Watertown is accurately named due to the body of water that creates a border running along our town from Boston to Waltham. The Charles River technically starts in Hopkinton and runs to the Boston harbor where it then deposits into the Atlantic ocean. The Charles has a reputation for being a city river, people assume it is dirty and not well taken care of. While that might have been the case in the 1980s when citizens and companies polluted directly into the river, it is now clean enough to swim in (in certain areas). In the past 30 years, there has been a large effort to make the river a clean and enjoyable element of Boston and surrounding towns. Every year the river gets a letter grade, it used to be around a D average but recently it receives a solid B.
Only one side of Watertown borders the river and my house is three houses up from the river. When I go to bed at night I can see the river from my pillow (fun fact: I can see people, bikes, cars, boats, trains, and planes from my room) I have also always had dogs which means at least two walks a day along the river for as long as I can remember. I have seen it through every season, time of day and weather. I personally have seen the river look very pretty, I always try to defend it. There is a path that runs along the edge of the river with trees on one side and the river on the other. There are many small species that are a constant presence, such as squirrels, chipmunks, birds, and many types of bugs. My mom is a biologist and for as long as I can remember she has pointed out the patterns of species and their characteristics.
I like Centennial woods a lot because it reminds me of the Charles river path at times. I live directly next to the city so there are a lot more paved surfaces and fewer trees. The river path definitely is not as thickly settled with trees but it is a nice piece of nature next to the city. The bottom of the river in Centennial woods is definitely nicer than the Charles River. The Charles River has a history of pollutants being in it and while the water is clean enough to swim in, the bottom has so many chemicals deeply layered that it is better left untouched and hopefully buried more. The area surrounding the Charles River has more pollution due to it being in a very urban area. There are often beer cans, plastic bags, paper scraps and other things that fall out of garbage trucks or people being sloppy. The land that Centennial woods sits on has many more hills and valleys than the Charles River which is essentially flat, Massachusetts does not have a very mountainous landscape. The Charles River water levels are controlled by dams, which are controlled by humans. The amount of rain can greatly affect both the Centennial woods river and the Charles River but the Charles is tightly managed by humans.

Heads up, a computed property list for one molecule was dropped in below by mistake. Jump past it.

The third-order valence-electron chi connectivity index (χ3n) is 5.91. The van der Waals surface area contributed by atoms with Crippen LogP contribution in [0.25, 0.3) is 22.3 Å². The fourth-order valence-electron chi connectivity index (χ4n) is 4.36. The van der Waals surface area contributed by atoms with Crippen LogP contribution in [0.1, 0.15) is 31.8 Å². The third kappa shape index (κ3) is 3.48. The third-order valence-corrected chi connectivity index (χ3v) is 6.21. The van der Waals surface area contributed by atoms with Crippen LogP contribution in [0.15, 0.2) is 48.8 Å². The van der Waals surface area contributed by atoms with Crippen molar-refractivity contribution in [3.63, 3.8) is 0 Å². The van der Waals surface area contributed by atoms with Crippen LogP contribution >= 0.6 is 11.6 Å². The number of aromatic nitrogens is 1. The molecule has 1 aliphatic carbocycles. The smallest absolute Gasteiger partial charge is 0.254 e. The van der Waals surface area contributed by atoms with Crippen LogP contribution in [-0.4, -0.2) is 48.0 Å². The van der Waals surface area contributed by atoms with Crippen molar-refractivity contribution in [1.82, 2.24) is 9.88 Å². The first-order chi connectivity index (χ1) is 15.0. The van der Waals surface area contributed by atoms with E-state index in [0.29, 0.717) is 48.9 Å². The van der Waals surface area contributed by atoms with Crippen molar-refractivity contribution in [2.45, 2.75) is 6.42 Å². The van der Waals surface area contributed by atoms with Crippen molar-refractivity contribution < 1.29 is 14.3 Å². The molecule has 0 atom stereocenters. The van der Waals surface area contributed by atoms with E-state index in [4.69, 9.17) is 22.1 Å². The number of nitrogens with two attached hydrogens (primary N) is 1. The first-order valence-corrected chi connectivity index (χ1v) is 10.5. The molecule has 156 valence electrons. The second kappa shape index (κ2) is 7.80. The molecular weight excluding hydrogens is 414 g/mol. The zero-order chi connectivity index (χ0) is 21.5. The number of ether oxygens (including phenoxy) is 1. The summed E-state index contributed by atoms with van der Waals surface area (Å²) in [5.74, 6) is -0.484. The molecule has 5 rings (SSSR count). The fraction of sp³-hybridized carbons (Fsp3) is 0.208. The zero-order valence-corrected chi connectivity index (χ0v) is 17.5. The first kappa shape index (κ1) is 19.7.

After this past visit to my phenology site, I saw some changes, especially since my first visit to my site. The foliage is not as bright as it was a few weeks ago, most of the leaves are on the ground except for a few beech trees. I went later in the afternoon and forgot about daylight savings had just happened so it got darker much quicker than I remembered. The stream that runs through Centennial woods was running much higher and faster than my other visits, most likely due to a large amount of rainfall recently. The ground was very moist and I noticed lots of different kinds of fungus.
This past Saturday I took a walk in Centennial Woods and visited my Phenology site. From the first time I visited and to now, I have definitely noticed changes. The leaves have changed colors because the season has transitioned to fall, so there are colorful leaves on trees and on the ground. I have seen holes in trees that I can assume were from birds or bugs. There were white mushrooms growing on tree stumps, and leaves decomposing on the ground.
My phenology site is along the stream of fresh water that runs through Centennial Woods. I follow the stream until I see the logs that have fallen across it. I like this area because I feel like there is a wide variety of vegetation and many unique species due to the brook. There are many large pine cones that are on the ground nearby, telling me there are eastern white pine trees in the area. The logs that are fallen across the river are former eastern white pines. There are a lot of bush type species in the banks of the stream. The picture is from my first visit to the spot but the leaves have started to change colors and drop to the forest floor. The water flows through but not at a fast pace, and the rocks look to possibly be shale.